I appreciate that your problems to follow the build instructions may be caused by them not being clear enough.
    So I have tried to improve the build instructions a bit.
    If you have any further suggestions for improvements please don’t hesitate to post them at the blueZync-developers forum.

  2. Henrik, thanks for all of the help that you’ve provided me with so far. I have a feeling that most of my problems have come from the fact that I’ve been installing OpenSync from their repository before installing from your scripts. It took some more careful reading of your installation instructions before I realized that your scripts actually take care of the OpenSync installation themselves.

    Overall, your packages and the help I’ve received on your forums have been fantastic, and most of my problems can be chalked up to my inexperience with Linux, with building, and with the process behind the sync operation.

    Thanks very much for your comment, and for all of your work on BlueZync. I have recently reinstalled my system (thus getting rid of all of the garbage that I installed), and will be attempting to get your code working again shortly.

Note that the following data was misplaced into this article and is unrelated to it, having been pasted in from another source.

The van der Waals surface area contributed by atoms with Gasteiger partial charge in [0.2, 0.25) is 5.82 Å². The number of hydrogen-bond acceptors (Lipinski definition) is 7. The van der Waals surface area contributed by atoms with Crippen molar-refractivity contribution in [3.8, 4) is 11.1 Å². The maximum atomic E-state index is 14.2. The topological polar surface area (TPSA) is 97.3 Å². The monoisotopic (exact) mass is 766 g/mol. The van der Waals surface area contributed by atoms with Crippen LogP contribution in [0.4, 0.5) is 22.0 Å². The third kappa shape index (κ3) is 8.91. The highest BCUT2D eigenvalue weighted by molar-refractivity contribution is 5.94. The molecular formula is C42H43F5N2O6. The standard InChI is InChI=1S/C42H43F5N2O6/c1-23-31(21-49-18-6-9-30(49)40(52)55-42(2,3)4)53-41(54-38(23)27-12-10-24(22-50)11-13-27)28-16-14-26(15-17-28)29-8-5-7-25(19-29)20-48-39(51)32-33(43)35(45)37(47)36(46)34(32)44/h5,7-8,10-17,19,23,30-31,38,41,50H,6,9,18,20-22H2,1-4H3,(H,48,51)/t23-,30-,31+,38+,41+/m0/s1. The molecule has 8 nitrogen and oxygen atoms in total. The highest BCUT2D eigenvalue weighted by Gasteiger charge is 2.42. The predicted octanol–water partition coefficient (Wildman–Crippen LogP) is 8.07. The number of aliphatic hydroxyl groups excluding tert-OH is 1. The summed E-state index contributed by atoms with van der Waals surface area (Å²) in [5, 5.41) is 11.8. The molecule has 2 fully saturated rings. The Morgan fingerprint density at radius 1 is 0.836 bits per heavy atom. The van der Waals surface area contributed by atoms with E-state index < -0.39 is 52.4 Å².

Sorry if I’ve come across as though I was disparaging your work on the software. Most of my comments were out of frustration with the process more than anything else.

  3. Jon, Welcome to the Linux world!

    My experience is, that most things work much, much smoother that with Redmond software.

    However, when you come to “bleeding edge” development like blueZync, it may be a little bit difficult to get working ))-:

    In my experience, it works best if you FIRST follow the instructions to the letter, THEN venture into your own ways of doing it.

    If you have the time to read, I love this (25 years old, but still valid; just read the first few paragraphs):
    read a manual like a love letter –

    Good luck with the experiment, and don’t hesitate to post on the blueZync-developers forum with questions or suggestions!

    That being said, I am afraid that you will run into
    but let’s worry about that later…